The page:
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Canadians plan to cut back on snacks, meat and alcohol in 2024: Survey

New survey sheds light on consumer trends for next year

Budget-conscious Canadians may buy fewer snacks in the new year.

In a new survey from Dalhousie University’s Agri-Food Analytics Lab, in partnership with Caddle, Canadians say they plan to cut back on certain purchases in 2024.

Forty three per cent won’t be adding as many snacks and convenience foods to their carts next year, while 30% plan to reduce their meat purchases and 28% will buy fewer alcoholic beverages.

Fish and seafood are next on the list at 16%, followed by fresh produce and dairy, both at 13%.

The survey, which examined Canadians’ plans and expectations for next year when it comes to food, found that the majority (80%) expect food prices will continue to rise in the new year. 

Seventy per cent believe meat prices will increase significantly in 2024, followed by produce at 62% and dairy at 42%. 

Consumers will primarily seek out promotions (43%) to cope with high costs, while 34% will use more coupons and 33% say they plan to use loyalty programs more often. Thirty per cent will shop at other stores to get better deals.

When choosing a new store, prices and affordability are the most popular factors amongst Canadians. While a total of 78% will prioritize lower prices when scoping out a new shop, 51% favour quality and 43% favour proximity. 

Online shopping is getting more popular but very few Canadians intend to increase online food purchases in 2024 (a total of 10%).

Canadians surveyed say they’re less likely to purchase premium-like products next year. Fifteen per cent intend to buy more organically grown products and 12% plan to shop more fair trade products in 2024.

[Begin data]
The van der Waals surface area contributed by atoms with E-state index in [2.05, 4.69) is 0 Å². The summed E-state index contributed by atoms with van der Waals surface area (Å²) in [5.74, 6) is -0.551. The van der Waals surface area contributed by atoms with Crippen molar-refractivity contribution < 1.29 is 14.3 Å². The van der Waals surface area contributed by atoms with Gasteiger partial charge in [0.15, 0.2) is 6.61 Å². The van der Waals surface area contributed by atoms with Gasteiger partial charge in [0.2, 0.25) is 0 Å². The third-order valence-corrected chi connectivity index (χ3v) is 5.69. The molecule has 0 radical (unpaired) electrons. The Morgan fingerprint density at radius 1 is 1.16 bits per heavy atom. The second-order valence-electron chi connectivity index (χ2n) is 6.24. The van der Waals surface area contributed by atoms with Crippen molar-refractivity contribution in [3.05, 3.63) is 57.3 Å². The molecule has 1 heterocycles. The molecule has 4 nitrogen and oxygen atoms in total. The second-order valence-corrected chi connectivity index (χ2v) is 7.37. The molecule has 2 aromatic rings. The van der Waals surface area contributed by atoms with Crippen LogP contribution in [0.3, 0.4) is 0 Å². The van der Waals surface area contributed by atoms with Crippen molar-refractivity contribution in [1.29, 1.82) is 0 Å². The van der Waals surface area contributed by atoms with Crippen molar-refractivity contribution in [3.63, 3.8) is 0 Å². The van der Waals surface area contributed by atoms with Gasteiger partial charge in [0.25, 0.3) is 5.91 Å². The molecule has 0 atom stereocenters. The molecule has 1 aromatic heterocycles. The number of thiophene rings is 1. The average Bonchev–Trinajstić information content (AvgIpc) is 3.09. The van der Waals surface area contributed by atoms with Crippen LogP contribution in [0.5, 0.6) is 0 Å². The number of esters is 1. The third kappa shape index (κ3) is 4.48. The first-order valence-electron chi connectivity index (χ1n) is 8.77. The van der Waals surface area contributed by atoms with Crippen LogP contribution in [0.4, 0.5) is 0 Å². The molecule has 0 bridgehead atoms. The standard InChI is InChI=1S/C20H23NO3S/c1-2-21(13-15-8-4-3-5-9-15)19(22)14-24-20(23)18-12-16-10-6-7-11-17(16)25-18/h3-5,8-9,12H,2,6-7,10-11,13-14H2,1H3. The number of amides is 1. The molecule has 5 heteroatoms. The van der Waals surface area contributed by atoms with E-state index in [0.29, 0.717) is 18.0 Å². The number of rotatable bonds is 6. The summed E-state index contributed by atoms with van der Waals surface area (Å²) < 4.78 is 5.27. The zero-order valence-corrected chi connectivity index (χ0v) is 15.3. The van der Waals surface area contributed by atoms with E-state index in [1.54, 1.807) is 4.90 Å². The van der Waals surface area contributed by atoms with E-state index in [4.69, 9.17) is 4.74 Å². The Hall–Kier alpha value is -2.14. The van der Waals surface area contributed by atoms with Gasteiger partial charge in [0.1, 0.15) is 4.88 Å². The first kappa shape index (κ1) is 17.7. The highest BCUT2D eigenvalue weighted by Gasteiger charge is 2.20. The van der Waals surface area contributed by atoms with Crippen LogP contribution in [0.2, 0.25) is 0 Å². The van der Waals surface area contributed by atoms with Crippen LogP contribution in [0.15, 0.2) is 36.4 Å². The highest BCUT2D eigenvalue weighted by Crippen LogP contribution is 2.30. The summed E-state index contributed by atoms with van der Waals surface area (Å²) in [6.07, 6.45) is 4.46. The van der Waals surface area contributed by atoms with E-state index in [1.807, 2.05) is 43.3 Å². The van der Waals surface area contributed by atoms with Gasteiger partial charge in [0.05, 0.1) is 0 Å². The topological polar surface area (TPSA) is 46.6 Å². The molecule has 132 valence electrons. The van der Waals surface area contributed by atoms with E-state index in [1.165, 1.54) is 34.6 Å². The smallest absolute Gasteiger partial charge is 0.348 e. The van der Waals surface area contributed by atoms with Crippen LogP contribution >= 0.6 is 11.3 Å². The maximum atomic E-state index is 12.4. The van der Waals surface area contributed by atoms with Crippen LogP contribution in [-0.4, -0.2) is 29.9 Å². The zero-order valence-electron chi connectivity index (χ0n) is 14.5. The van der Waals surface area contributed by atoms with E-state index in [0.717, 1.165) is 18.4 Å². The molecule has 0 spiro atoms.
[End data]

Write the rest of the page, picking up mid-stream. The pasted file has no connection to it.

Notably, reducing food waste is a priority for many Canadians in 2024. Forty eight per cent say they’ll take up meal planning and create shopping lists to cut back on waste, while 36% plan to eat leftovers more often.

A total of 33% of Canadians intend to use food preservation methods like freezers and canning more often, while 24% say they’ll seek out food products with a longer shelf-life. 

Twenty one per cent aim to serve smaller portion sizes in 2024, to reduce the risk of food waste.

To further save on costs, many Canadians (38%) plan to eat out less often next year. Just 6% say they’ll dine out more often, and 12% vow to not eat out at all.

Finally, health appears to be top of mind for Canadians in 2024. Eating healthier and making better food decisions is the number one new year’s resolution, at 14%, followed by cooking more at home (14%). 

Drinking more water and staying hydrated is the third most popular choice, followed by exercising more to complement a balanced diet.

“Our latest research highlights a growing concern among Canadians about rising food prices and their consequent shift in food consumption habits. From increasing reliance on promotions and loyalty programs to a heightened focus on food waste reduction, Canadians are adapting in diverse ways to manage their food expenses. This change is more than just economic; it's a cultural shift in how we approach our food choices and consumption patterns,” said Sylvain Charlebois, director, Agri-Food Analytics Lab, in a press release. 

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